“I am honored and humbled to serve my fourth term as President of the Nevada District Attorneys Association for 2023. This year also marks the beginning of my fifth term as the Douglas County District Attorney and my twenty-third year as a prosecutor. This year will be one of the most important years for our association as we prepare for the 82nd Session of the Nevada Legislature which will begin on February 6, 2023, with the hope of assisting our legislature in enacting laws that are focused on safer communities and protecting victims’ rights.
Criminal justice reforms enacted in the 2019 and 2021 legislative sessions have had detrimental effects on public safety in Nevada. There has been an increase in repeat offenders committing crimes in our communities and a decrease in accountability for criminals. Moreover, the alarming rate of early releases of inmates from prison and the substantial reduction of sanctions for many of our serious felony offenses has emboldened career criminals without fear of consequences. There is no truth in sentencing in Nevada. Victims of crime and the public at large are being deceived by, and frequently express their outrage at, our state’s current sentencing laws. Our association believes that truth in sentencing means guaranteeing that criminals serve prison terms that reflect the sentences imposed by the judges. Under our current laws, a criminal who is sentenced to prison is being released months, and even years, earlier than what they were sentenced to serve. This includes early releases of violent repeat offenders.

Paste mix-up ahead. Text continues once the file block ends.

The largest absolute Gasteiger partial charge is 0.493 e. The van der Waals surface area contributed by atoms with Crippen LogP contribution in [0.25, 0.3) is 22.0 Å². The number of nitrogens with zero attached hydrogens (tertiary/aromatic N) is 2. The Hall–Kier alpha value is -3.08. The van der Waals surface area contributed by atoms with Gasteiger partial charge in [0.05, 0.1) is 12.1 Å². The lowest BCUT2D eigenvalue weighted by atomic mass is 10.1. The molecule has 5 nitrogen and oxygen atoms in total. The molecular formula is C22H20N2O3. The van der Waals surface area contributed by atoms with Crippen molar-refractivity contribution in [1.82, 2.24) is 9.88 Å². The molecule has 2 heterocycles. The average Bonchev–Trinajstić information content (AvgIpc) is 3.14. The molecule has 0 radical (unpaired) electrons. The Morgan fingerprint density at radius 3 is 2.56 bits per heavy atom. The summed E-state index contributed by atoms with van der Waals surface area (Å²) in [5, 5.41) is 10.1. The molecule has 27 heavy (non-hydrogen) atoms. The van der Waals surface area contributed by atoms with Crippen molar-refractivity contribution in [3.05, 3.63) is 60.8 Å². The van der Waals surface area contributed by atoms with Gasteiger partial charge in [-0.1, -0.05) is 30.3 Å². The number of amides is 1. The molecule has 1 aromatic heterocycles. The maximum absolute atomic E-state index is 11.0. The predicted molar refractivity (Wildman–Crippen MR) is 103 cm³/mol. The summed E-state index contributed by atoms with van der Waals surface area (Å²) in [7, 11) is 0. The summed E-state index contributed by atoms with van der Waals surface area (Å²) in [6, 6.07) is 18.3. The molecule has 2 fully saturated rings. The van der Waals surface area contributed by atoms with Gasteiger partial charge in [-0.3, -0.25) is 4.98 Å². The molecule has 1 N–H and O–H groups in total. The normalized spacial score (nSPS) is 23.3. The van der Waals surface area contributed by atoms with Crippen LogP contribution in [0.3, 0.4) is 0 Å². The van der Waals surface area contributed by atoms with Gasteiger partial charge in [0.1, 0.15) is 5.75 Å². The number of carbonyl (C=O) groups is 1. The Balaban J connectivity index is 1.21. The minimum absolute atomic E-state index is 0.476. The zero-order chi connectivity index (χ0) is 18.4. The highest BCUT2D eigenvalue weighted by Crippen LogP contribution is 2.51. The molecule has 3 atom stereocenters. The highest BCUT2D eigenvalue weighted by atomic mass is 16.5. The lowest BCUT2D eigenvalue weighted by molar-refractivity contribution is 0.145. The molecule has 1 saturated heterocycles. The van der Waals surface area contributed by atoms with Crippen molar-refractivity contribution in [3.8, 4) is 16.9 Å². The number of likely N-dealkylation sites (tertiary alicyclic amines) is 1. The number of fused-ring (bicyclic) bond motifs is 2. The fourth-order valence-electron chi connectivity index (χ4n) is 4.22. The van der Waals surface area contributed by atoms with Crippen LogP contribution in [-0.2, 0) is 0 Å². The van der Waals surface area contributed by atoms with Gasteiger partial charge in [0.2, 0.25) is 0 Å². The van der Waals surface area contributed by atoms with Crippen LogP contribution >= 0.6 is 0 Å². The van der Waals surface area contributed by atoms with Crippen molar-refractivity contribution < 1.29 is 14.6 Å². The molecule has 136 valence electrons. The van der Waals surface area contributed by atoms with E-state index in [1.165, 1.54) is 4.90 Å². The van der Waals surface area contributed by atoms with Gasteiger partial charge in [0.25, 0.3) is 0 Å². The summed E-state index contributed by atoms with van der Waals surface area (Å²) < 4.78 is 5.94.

With the 2019 reforms of our drug laws, we are not only seeing an increase in the use of illicit drugs like cocaine, methamphetamine, heroin and fentanyl, but the quantities of those drugs being sold on the streets has increased substantially over the last three years. The increased use and distribution of these drugs is leading to overall higher crime rates across our communities. Additionally, we are seeing a rise in fentanyl related deaths that is becoming one of the leading causes of death in adults between 18 to 45 years of age. According to the CDC, nearly 58,000 people in the United States died from overdosing on synthetic opioids (primarily fentanyl) in 2020. In 2021, the synthetic opioid (primarily fentanyl) deaths surpassed 71,000 which is a 23% increase from 2020. With laws that make it easier to manufacture, distribute and traffick in these illicit drugs without fear of reprisal, we can expect fentanyl related deaths to continue to increase under our current laws. We strongly urge our legislature to address these issues. It can do so by repealing failed criminal justice reform policies. It can do so by giving law enforcement officers the tools they need to combat the drug abuse epidemic. Finally, it can do so by giving prosecutors and judges the ability to punish those serious criminals who are preying upon our communities by sending them to prison for appropriate sentences that will actually be served. Seeking justice for victims of crime and working to make our communities safer remain our top priorities for 2023. We look forward to working with our Governor, legislature and other elected officials to meet those priorities.”